Registry series: New Italian guidelines for donors with prostate cancer (2010)

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Adverse Occurrence type: 
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Estimated frequency: 
(Council of Europe, 2018): If recent Gleason score is available, then small intra-prostatic, low-grade (Gleason score ≤ 6) tumours are considered minimal risk, intra-prostatic tumours with Gleason score 7 are considered low-to-intermediate risk and intra-prostatic(pT2c) tumours with Gleason score > 7 are considered high risk. Histological examination of the entire prostate with a valid grading of the tumour is time-consuming and the results might not always be available before an organ is transplanted. Donors with extra-prostatic tumour extension should be unequivocally excluded from donation and represent an unacceptable risk. The acceptable time intervals for complete remission of historical prostate cancer are correlated to stage and Gleason grade of the tumour. Donors with a history of curatively treated prostate cancer ≤pT2 (tumour confined to prostate) and Gleason 3 + 3 as well as donors with very small prostate cancers and Gleason 3 + 3 under ‘active surveillance’ can be accepted for organ donation as minimal transmission risk at any time after diagnosis with the prerequisite of a frequently performed and non-suspicious follow-up. Prostate cancer confined to the prostate and Gleason grade 7 or less after curative treatment and cancer-free period > 5 years is considered minimal risk. Higher stages and higher Gleason grades require an individual risk assessment. A history of extra-prostatic tumour extension poses a high risk for transmission.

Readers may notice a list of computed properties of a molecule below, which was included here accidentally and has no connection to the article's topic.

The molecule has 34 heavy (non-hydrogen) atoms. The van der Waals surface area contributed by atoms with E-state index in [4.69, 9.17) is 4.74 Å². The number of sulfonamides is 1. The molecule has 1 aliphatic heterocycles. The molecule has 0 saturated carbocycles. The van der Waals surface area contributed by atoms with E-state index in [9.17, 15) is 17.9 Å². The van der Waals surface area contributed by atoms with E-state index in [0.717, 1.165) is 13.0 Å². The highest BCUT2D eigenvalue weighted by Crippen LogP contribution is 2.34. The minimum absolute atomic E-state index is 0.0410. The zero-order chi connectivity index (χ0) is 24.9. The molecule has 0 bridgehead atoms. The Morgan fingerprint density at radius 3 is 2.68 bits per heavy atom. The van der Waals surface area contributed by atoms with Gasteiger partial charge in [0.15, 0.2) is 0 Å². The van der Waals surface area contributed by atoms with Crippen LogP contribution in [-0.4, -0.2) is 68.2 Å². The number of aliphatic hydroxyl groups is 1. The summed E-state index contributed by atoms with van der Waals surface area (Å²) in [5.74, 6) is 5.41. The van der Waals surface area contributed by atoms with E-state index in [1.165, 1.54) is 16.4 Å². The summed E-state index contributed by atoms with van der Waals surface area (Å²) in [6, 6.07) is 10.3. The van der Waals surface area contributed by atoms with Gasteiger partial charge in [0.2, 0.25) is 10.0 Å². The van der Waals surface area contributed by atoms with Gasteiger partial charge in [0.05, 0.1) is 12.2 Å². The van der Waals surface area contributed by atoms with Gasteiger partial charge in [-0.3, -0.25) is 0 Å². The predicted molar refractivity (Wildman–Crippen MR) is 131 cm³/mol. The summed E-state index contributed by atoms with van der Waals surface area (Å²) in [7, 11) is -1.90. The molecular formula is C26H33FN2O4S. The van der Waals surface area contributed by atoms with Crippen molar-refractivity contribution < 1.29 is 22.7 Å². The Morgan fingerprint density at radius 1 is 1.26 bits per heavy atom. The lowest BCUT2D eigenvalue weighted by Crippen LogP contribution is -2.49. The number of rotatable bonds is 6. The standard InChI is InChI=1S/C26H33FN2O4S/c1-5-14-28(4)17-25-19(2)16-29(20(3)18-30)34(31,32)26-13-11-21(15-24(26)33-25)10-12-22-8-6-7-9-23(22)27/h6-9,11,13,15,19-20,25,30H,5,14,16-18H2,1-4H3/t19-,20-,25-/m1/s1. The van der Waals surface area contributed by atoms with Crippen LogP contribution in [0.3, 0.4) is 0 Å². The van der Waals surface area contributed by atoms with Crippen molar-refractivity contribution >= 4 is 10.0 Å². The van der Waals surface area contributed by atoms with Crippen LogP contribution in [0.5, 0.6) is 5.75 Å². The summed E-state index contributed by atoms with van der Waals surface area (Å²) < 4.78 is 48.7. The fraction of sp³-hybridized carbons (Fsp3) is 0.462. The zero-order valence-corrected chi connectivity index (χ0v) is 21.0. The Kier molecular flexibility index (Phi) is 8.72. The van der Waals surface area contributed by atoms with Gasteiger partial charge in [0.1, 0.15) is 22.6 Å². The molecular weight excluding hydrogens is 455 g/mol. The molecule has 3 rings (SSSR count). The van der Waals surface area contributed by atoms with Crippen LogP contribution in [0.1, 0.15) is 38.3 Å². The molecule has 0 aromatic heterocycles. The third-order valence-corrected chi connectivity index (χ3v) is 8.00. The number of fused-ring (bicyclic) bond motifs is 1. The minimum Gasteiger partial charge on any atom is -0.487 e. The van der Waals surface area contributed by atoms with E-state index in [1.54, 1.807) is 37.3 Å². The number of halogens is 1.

Time to detection: 
N/A: No reports of tumor transmission in 6 liver recipients from donors with intraprostatic carcinoma during 12-56 month followup.
Alerting signals, symptoms, evidence of occurrence: 
Demonstration of imputability or root cause: 
Groups audience: 
Suggest new keywords: 
Registry Series
Deceased donor
Liver transplant
Liver recipient
Histological examination
Prostate adenocarcinoma/carcinoma
Therapy not discussed
Suggest references: 
D'Errico-Grigioni A, Fiorentino M, Vasuri F, Corti B, Ridolfi L, Grigioni WF; Pathology Unit for organ safety of the F. Addarii Institute, Bologna, Bagni A, Pirini MG, Malvi D, Fabbrizio B, Caprara G, Alvaro N. Expanding the criteria of organ procurement from donors with prostate cancer: the application of the new Italian guidelines. Am J Transplant. 2010 Aug;10(8):1907-11. doi: 10.1111/j.1600-6143.2010.03198.x. PMID: 20659096.
Uploaded MN 5/7/22 first review CLFF 5/27/22 (I hope I am not too restrictive with conclusions) Second review MN 5/28
Expert comments for publication: 
This 2010 report discusses the Italian guidelines for assessing donors for prostate carcinoma, and compares the periods before and after 2005. Before 2005, criteria were more restrictive, leading to frequent prostate frozen section analysis and exclusion of potential donors. After 2005, criteria were relaxed, with low grade intraprostatic carcinoma considered as standard risk. Combined with nomogram analysis and a central national reviewer, this led to an increase in donor organs, decrease in frozen section analysis at time of transplant, and no increase in tumor transmission. See also the current Council of Europe guidelines for prostate cancer (above).